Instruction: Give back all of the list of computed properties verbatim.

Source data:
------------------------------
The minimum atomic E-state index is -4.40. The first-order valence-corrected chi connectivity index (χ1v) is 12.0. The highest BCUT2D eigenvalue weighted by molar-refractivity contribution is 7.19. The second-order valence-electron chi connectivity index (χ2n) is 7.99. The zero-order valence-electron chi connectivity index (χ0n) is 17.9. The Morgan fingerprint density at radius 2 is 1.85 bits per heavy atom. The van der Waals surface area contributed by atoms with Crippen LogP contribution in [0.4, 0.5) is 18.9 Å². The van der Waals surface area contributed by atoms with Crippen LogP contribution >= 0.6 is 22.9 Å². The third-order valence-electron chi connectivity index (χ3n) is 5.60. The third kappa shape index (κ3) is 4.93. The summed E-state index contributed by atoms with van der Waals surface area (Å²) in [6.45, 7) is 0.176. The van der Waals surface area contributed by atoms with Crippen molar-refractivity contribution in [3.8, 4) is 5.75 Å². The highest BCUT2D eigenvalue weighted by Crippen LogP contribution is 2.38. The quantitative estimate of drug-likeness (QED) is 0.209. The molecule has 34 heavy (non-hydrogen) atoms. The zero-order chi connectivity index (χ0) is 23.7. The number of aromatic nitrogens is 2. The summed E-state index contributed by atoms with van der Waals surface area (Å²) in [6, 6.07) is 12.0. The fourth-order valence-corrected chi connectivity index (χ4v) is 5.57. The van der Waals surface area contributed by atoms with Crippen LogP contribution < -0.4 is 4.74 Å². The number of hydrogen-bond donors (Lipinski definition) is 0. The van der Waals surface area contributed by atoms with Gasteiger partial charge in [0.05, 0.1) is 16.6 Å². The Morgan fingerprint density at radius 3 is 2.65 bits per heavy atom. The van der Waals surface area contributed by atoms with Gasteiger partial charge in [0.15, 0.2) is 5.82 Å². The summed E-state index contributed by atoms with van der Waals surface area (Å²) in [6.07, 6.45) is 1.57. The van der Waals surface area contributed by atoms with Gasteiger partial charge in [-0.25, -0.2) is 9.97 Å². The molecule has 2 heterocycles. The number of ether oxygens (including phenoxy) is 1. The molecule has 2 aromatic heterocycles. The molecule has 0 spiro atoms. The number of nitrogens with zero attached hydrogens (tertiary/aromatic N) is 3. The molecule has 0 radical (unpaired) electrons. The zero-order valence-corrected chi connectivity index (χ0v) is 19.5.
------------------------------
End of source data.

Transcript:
The minimum atomic E-state index is -4.40. The first-order valence-corrected chi connectivity index (χ1v) is 12.0. The highest BCUT2D eigenvalue weighted by molar-refractivity contribution is 7.19. The second-order valence-electron chi connectivity index (χ2n) is 7.99. The zero-order valence-electron chi connectivity index (χ0n) is 17.9. The Morgan fingerprint density at radius 2 is 1.85 bits per heavy atom. The van der Waals surface area contributed by atoms with Crippen LogP contribution in [0.4, 0.5) is 18.9 Å². The van der Waals surface area contributed by atoms with Crippen LogP contribution >= 0.6 is 22.9 Å². The third-order valence-electron chi connectivity index (χ3n) is 5.60. The third kappa shape index (κ3) is 4.93. The summed E-state index contributed by atoms with van der Waals surface area (Å²) in [6.45, 7) is 0.176. The van der Waals surface area contributed by atoms with Crippen molar-refractivity contribution in [3.8, 4) is 5.75 Å². The highest BCUT2D eigenvalue weighted by Crippen LogP contribution is 2.38. The quantitative estimate of drug-likeness (QED) is 0.209. The molecule has 34 heavy (non-hydrogen) atoms. The zero-order chi connectivity index (χ0) is 23.7. The number of aromatic nitrogens is 2. The summed E-state index contributed by atoms with van der Waals surface area (Å²) in [6, 6.07) is 12.0. The fourth-order valence-corrected chi connectivity index (χ4v) is 5.57. The van der Waals surface area contributed by atoms with Crippen LogP contribution < -0.4 is 4.74 Å². The number of hydrogen-bond donors (Lipinski definition) is 0. The van der Waals surface area contributed by atoms with Gasteiger partial charge in [0.05, 0.1) is 16.6 Å². The Morgan fingerprint density at radius 3 is 2.65 bits per heavy atom. The van der Waals surface area contributed by atoms with Gasteiger partial charge in [0.15, 0.2) is 5.82 Å². The summed E-state index contributed by atoms with van der Waals surface area (Å²) in [6.07, 6.45) is 1.57. The van der Waals surface area contributed by atoms with Gasteiger partial charge in [-0.25, -0.2) is 9.97 Å². The molecule has 2 heterocycles. The number of ether oxygens (including phenoxy) is 1. The molecule has 2 aromatic heterocycles. The molecule has 0 spiro atoms. The number of nitrogens with zero attached hydrogens (tertiary/aromatic N) is 3. The molecule has 0 radical (unpaired) electrons. The zero-order valence-corrected chi connectivity index (χ0v) is 19.5.